Russell Crenshaw's riveting account of the savage night battle for the Solomon Islands in early 1943 offers listeners a unique insider's perspective from the decks of one of the destroyers that bore the brunt of the struggle. Drawing on his experience as a gunnery officer in the USS Maury, Crenshaw's vivid, balanced, and detailed narrative includes the Battle of Tassafaronga in November 1942 and Vella Gulf in August 1943, actions that earned his warship a Presidential Unit Citation and sixteen battle stars. Crenshaw also discusses the impact of radar and voice radio, the shortcomings of U.S. torpedoes and gunfire, and the devastating effectiveness of Japan's super torpedo.
©1998 Russell Snydor Crenshaw, Jr. (P)2011 Tantor
This is a much needed window into the history of US destroyer action in the South Pacific. Other than the stories of "The Little Beavers" of Burke's DesRon 23, and the fate of the tincans of Halsey's 3rd Fleet in Typhoon Cobra, little has been written about American destroyer operations during World War Two with any great specificity. Unfortunately the narrator's ignorance of anything "naval" or any familiarity with Naval history detracts from the subject matter with his repeated mispronunciations of both terminology and proper names. One would think that the editors would ensure that these errors would nor occur. Any fellow member of the US Naval Institute will cringe at these glaring errors. Content is outstanding, but the delivery while enthusiastic, makes this a tedious book to listen to for long periods of time.
I have found that this naval terminology mispronunciation problem is systemic on audible books due to ignorance and a lack of oversight, but one should expect that they would get proper names such as "Grumman" and "Mitscher" correct!
This is the first time I have not been able to finish an audio book. To begin with, the story itself is tedious. The writer goes into exacting detail on how every part of the destroyer works even into how the gears of a particular machine operates. But the worst part about the book is the narration. This narrator is just horrible. He reminds me of those mine-numbing health movies we had to listen to in middle school. Think of paint drying - he really is that bad. After listening to "Unbroken" or "Lost in Shangria La" or "Finish Forty and Home" I guess I thought all narrators would be on their level. Boy was I wrong. From now on I will click on the little sample button before I purchase another audio book.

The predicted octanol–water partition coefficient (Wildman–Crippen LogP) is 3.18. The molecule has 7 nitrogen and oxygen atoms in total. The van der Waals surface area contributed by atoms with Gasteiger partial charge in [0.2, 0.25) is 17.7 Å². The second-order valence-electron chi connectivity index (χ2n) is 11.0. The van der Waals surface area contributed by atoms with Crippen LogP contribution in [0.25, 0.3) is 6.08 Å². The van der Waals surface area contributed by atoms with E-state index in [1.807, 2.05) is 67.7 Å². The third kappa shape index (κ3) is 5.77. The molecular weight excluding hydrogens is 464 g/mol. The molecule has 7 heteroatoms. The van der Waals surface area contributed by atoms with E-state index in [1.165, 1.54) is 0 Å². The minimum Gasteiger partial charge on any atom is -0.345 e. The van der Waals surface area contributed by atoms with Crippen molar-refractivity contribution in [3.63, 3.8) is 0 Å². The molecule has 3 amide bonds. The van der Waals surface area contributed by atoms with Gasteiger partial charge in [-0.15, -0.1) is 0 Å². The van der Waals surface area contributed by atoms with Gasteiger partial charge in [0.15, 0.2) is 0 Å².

I liked the realistice portrayal of life on a Destroyer in WWII. The performance was less than acceptable
He doesn't seem to be familiar with the terms in the story-mispronouncing many of them. Overall his performance seems choppy.
I have read and listened to a ton of WWII history, focused most heavily on the pacific naval war theatre. Often you don't get a lot of the destroyer detailed perspective, so I was expecting a lot of minutia and thats what I got. I was interested in giving this book a try as some of the detail fills in gaps when you hear the "big picture" but not the daily grind. Based on the comments of other reviewers I was concerned, and they are correct. This reader really makes it tough, sorry to say I stopped listening halfway thru.
Reader inflection, tone, continuity in reading is all lacking to the point I couldn't get thru this.
Cannot recommend - this is the first book I have not been able to finish - as another reader remarked the narrator is horrible. Despite trying to infuse his own interpretation of drama, his narration actually comes off as annoying. Too bad, liked the premise but couldn't stand listening to the reader.
The narrator made listening to the book very difficult. I've listened to many books like this one. I can listen to them for hours. However, after listening to a third of the book I gave up.
This book goes into great detail, both about the battles and about the workings of destroyers. For hard-core military-history enthusiasts, this is excellent because that level of detail is rare. I value it because it gives me a good idea what it was like to do various tasks on a destroyer, especially in functions such as firing guns and operating the engine room. A non-hard-core reader might not want that level of detail, but every book has an audience for which it is the best fit.
The narrator is not a good fit for this material. He does not know the pronunciation of various naval terms, ship names, and place names, and his accent is offputting for this material. The material is worth it, though -- so if you don't like the narrator, please persevere. :)
Overall, I definitely recommend this book to readers who are interested in naval history and who like lots of technical detail. This part of WWII is not that well known, so I value a book on the topic with this level of detail.
For those who liked this book, you might also like Neptune's Inferno.
Real Story of Naval Surface Action!
The Narrator, Alan Jones, makes an excellent read of an already riviting story. Alan is one of the Best I have ever heard in my 100 Gb book collection. I am well read about WW ll. But, I have always thought most of the real victories came from Carrie/plane actions. I now appreciate just how much Suface Actions our little
Mr. Alan Bomar Jones is now my favorite voice. Great Job Alan!
Tin Can War, a Real Life Adventure in WW ll
WW ll students won't be disapointed.
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